Bridge often is an exhilarating experience with no upper limit to its excitement, but sometimes the contentions (sometimes veiled but always present) cause disagreements. All of us accent our personal preferences for settling those differences and mine is usually what I, from my experience, consider to be consistent.

While I think noble, it is certainly not the only way to get to where we wanted to arrive, but just a way station on the road to playing the game as well as we can.

In conclusion, I think a potential good partnership should always be aware of how our particular partner (or as some describe playfully) ox, should never be thrust in a position of not knowing the type of strong hand which is attempting to be described.

Disasters can be prevented, but only by players who are dedicated to that consistency.

jim2March 13th, 2015 at 4:29 pm

I truly apologize if I am beating the by-now-fossilized equine remains, but I use bridge columns and quizzes to help me learn to better build candidate layouts “by ear.” I often cover all the hands but the South one, for example, go through the bidding, guess layouts, and then remove my hands to compare.

On the BWTA in question, I could not identify any layout that matched the provided bidding. The one I posted, while flawed as you noted (and I knew it was from the start) is the closest I could come.

What was the one used (or that was in mind) when formulating the quiz?

Mircea1March 13th, 2015 at 5:33 pm

Hi Bobby,

If the opponents would have played Reversed Smith, declarer should have started with his lowest heart instead of the 10, right? I’m trying to make an analogy with the attitude false carding when declarer will (false) “signal” the same way as the opponents, standard if they play standard or upside down if they play UDCA. If my assumption is correct, it appears that declarer will have to false-card Smith the other way (Standard if they play Reverse Smith and Reverse if they play Standard Smith). I hope this makes sense.

As far as the 1 in my name it was just a quick and easy fix to a recurring problem I started having when my posts would simply not go through. I got in touch with “they” and was told that no solution is available so after a bit of troubleshooting (I do computers for a living) I determined that the easiest way to deal with this very frustrating situation is to just alter my moniker – it worked. I don’t think you need to release the hounds on this one.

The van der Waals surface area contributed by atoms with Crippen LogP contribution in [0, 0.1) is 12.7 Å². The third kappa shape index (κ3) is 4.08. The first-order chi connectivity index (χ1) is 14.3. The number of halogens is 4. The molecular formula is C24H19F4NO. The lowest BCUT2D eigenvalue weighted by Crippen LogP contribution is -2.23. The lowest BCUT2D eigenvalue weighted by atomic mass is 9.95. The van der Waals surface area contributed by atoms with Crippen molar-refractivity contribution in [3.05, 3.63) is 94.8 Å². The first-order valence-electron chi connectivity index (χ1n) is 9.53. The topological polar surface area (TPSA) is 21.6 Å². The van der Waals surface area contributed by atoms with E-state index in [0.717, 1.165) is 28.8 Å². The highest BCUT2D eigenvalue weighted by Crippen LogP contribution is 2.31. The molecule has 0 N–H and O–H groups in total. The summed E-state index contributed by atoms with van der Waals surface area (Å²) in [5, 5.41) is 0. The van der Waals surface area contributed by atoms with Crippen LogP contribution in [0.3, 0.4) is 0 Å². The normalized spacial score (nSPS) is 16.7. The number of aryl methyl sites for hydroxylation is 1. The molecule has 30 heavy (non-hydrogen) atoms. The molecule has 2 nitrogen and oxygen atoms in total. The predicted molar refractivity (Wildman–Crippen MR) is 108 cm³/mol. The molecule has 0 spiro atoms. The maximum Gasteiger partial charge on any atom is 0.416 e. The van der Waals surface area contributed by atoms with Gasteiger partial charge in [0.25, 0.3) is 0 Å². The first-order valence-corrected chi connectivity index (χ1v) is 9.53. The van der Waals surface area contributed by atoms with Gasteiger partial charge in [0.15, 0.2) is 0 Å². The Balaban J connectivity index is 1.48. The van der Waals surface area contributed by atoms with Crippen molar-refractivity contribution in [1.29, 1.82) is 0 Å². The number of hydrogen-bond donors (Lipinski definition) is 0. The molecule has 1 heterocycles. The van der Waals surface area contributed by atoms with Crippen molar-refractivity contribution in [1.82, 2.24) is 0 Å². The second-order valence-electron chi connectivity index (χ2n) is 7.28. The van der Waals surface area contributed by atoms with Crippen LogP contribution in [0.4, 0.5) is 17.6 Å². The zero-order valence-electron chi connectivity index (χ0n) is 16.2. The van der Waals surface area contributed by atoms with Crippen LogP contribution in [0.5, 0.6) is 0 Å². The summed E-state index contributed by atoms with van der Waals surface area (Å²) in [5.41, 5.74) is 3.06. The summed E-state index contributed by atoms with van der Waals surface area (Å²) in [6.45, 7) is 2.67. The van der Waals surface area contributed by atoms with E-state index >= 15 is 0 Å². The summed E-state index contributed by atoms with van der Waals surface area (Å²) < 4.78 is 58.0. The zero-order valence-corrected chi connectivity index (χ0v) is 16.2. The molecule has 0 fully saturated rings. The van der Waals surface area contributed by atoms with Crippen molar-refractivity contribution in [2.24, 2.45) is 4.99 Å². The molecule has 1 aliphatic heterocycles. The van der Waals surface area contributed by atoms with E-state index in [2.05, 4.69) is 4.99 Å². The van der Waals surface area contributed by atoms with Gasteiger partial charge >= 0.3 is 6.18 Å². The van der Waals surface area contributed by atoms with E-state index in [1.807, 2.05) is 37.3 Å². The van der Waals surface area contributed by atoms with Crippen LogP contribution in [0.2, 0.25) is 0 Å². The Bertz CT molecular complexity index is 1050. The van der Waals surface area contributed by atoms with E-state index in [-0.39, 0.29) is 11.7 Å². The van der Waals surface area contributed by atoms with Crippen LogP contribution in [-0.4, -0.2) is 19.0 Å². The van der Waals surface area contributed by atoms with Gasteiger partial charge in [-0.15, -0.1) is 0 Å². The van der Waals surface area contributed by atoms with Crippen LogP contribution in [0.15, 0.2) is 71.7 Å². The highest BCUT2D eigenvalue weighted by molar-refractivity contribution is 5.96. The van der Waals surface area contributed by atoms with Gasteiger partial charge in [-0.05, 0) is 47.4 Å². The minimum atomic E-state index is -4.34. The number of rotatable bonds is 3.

Bobby WolffMarch 13th, 2015 at 5:46 pm

Hi Mircea1,

I promise to keep my hounds caged especially if you come to the aid of my computer knowledge.

Although I never seem to have a real computer problem, not going completely out, but often they just get sluggish which just be their way of telling me to “get lost”.

In any event I now know who to turn to in case of computer alarm, instead of Judy, who I keep tied up in the basement.

Bobby WolffMarch 13th, 2015 at 5:55 pm

Hi Jim2,

There was not just a model, because if there was one, it would have included more spades and fewer hearts.

I guess I keep underestimating the extraordinary numerate talents of the current commentators, you being the role model. To me that attribute seemed to be in short supply in the distant past, but not anymore.

I am getting unbalanced considering my age together with my having to stand on my tip toes to just compete.

Bobby WolffMarch 13th, 2015 at 6:05 pm

Hi Mircea1,

Yes, reverse Smith calls for playing one’s lowest one to practice, what a tangled web we weave when first we practice to deceive.

Which BTW, that sinister proverb I first ran into with the forward to one of Terence Reese’s early great books on bridge, likely written in the late 1930’s or early 1940’s.

Possibly it was intended to be a dead giveaway to what he had in store for all of bridge later on.

Mircea1March 13th, 2015 at 6:27 pm


Please don’t hesitate to call me if you ever need help or advise with your computer(s). I would be more than happy to help. I am on the East coast. send me an e-mail to mg at kwcomputerconcepts dot com to establish direct communication. And please, set Judi free 🙂

Judy Kay-WolffMarch 14th, 2015 at 1:05 am

Hi Mircea,

Thanks for your concern. Bobby freed me up to play in today’s duplicate and then I got a day off for good behavior. (Explanation: I didn’t hog any hands).

Our computers go down frequently but other neighbors have experienced the same frustrations. However, we appreciate your kind offer and don’t be surprised if one day we call upon you.



Mircea1March 14th, 2015 at 3:21 am


Please don’t hesitate to call anytime the machines give you trouble. I mean it

Judy Kay-WolffMarch 14th, 2015 at 12:32 pm


Very kind of you. Will keep it in mind. Thank you.